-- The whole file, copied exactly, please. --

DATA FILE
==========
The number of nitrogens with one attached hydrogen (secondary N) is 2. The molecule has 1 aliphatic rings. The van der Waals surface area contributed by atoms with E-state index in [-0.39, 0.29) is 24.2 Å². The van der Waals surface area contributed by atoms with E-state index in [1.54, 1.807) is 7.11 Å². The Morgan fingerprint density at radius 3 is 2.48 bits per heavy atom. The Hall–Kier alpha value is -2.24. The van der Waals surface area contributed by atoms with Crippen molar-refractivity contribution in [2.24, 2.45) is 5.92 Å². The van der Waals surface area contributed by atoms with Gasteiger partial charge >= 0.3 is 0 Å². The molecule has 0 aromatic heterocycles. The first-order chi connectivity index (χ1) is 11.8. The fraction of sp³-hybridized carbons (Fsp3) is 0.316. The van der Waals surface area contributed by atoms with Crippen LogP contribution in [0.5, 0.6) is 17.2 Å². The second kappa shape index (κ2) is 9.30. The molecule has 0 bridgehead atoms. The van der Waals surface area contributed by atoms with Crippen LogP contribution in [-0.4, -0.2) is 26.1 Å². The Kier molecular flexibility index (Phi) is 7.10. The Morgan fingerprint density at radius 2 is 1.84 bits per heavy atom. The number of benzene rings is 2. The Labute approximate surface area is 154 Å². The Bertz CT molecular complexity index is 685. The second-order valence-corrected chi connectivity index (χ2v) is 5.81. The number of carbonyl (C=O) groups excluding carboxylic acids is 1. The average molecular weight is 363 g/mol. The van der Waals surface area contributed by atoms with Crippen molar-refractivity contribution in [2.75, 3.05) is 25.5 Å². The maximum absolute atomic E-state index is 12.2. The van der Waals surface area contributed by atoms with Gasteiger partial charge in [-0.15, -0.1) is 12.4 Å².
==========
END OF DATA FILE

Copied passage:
The number of nitrogens with one attached hydrogen (secondary N) is 2. The molecule has 1 aliphatic rings. The van der Waals surface area contributed by atoms with E-state index in [-0.39, 0.29) is 24.2 Å². The van der Waals surface area contributed by atoms with E-state index in [1.54, 1.807) is 7.11 Å². The Morgan fingerprint density at radius 3 is 2.48 bits per heavy atom. The Hall–Kier alpha value is -2.24. The van der Waals surface area contributed by atoms with Crippen molar-refractivity contribution in [2.24, 2.45) is 5.92 Å². The van der Waals surface area contributed by atoms with Gasteiger partial charge >= 0.3 is 0 Å². The molecule has 0 aromatic heterocycles. The first-order chi connectivity index (χ1) is 11.8. The fraction of sp³-hybridized carbons (Fsp3) is 0.316. The van der Waals surface area contributed by atoms with Crippen LogP contribution in [0.5, 0.6) is 17.2 Å². The second kappa shape index (κ2) is 9.30. The molecule has 0 bridgehead atoms. The van der Waals surface area contributed by atoms with Crippen LogP contribution in [-0.4, -0.2) is 26.1 Å². The Kier molecular flexibility index (Phi) is 7.10. The Morgan fingerprint density at radius 2 is 1.84 bits per heavy atom. The number of benzene rings is 2. The Labute approximate surface area is 154 Å². The Bertz CT molecular complexity index is 685. The second-order valence-corrected chi connectivity index (χ2v) is 5.81. The number of carbonyl (C=O) groups excluding carboxylic acids is 1. The average molecular weight is 363 g/mol. The van der Waals surface area contributed by atoms with Crippen molar-refractivity contribution in [2.75, 3.05) is 25.5 Å². The maximum absolute atomic E-state index is 12.2. The van der Waals surface area contributed by atoms with Gasteiger partial charge in [-0.15, -0.1) is 12.4 Å².